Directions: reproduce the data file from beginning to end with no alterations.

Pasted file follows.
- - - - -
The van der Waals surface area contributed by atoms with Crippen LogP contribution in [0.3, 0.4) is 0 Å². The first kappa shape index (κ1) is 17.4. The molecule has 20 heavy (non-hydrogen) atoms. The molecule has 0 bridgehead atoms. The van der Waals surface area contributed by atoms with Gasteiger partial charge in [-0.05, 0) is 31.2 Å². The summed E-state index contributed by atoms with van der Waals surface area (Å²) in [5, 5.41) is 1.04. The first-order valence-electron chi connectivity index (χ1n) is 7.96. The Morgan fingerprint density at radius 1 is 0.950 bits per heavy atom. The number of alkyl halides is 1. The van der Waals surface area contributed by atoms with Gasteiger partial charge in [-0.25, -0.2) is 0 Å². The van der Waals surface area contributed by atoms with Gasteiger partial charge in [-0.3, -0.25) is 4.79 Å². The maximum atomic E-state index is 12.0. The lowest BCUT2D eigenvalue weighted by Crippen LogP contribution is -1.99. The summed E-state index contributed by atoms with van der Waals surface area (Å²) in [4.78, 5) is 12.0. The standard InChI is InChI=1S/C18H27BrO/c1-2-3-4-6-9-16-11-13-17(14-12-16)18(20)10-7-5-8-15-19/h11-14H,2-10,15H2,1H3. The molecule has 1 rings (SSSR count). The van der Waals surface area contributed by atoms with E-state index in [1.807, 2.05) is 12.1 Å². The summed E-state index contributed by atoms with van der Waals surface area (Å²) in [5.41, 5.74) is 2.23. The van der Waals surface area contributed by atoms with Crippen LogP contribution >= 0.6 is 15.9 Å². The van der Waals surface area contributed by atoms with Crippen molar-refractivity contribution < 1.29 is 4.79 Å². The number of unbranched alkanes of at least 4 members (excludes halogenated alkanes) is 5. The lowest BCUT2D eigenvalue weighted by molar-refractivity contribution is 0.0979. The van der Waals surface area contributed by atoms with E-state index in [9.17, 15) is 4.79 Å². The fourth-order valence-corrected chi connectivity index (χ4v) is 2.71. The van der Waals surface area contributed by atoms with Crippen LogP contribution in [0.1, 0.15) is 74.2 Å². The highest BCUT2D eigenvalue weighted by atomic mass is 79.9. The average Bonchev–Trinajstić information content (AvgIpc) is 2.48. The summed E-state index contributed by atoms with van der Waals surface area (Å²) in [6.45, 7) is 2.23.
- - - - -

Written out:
The van der Waals surface area contributed by atoms with Crippen LogP contribution in [0.3, 0.4) is 0 Å². The first kappa shape index (κ1) is 17.4. The molecule has 20 heavy (non-hydrogen) atoms. The molecule has 0 bridgehead atoms. The van der Waals surface area contributed by atoms with Gasteiger partial charge in [-0.05, 0) is 31.2 Å². The summed E-state index contributed by atoms with van der Waals surface area (Å²) in [5, 5.41) is 1.04. The first-order valence-electron chi connectivity index (χ1n) is 7.96. The Morgan fingerprint density at radius 1 is 0.950 bits per heavy atom. The number of alkyl halides is 1. The van der Waals surface area contributed by atoms with Gasteiger partial charge in [-0.25, -0.2) is 0 Å². The van der Waals surface area contributed by atoms with Gasteiger partial charge in [-0.3, -0.25) is 4.79 Å². The maximum atomic E-state index is 12.0. The lowest BCUT2D eigenvalue weighted by Crippen LogP contribution is -1.99. The summed E-state index contributed by atoms with van der Waals surface area (Å²) in [4.78, 5) is 12.0. The standard InChI is InChI=1S/C18H27BrO/c1-2-3-4-6-9-16-11-13-17(14-12-16)18(20)10-7-5-8-15-19/h11-14H,2-10,15H2,1H3. The molecule has 1 rings (SSSR count). The van der Waals surface area contributed by atoms with E-state index in [1.807, 2.05) is 12.1 Å². The summed E-state index contributed by atoms with van der Waals surface area (Å²) in [5.41, 5.74) is 2.23. The van der Waals surface area contributed by atoms with Crippen LogP contribution >= 0.6 is 15.9 Å². The van der Waals surface area contributed by atoms with Crippen molar-refractivity contribution < 1.29 is 4.79 Å². The number of unbranched alkanes of at least 4 members (excludes halogenated alkanes) is 5. The lowest BCUT2D eigenvalue weighted by molar-refractivity contribution is 0.0979. The van der Waals surface area contributed by atoms with E-state index in [9.17, 15) is 4.79 Å². The fourth-order valence-corrected chi connectivity index (χ4v) is 2.71. The van der Waals surface area contributed by atoms with Crippen LogP contribution in [0.1, 0.15) is 74.2 Å². The highest BCUT2D eigenvalue weighted by atomic mass is 79.9. The average Bonchev–Trinajstić information content (AvgIpc) is 2.48. The summed E-state index contributed by atoms with van der Waals surface area (Å²) in [6.45, 7) is 2.23.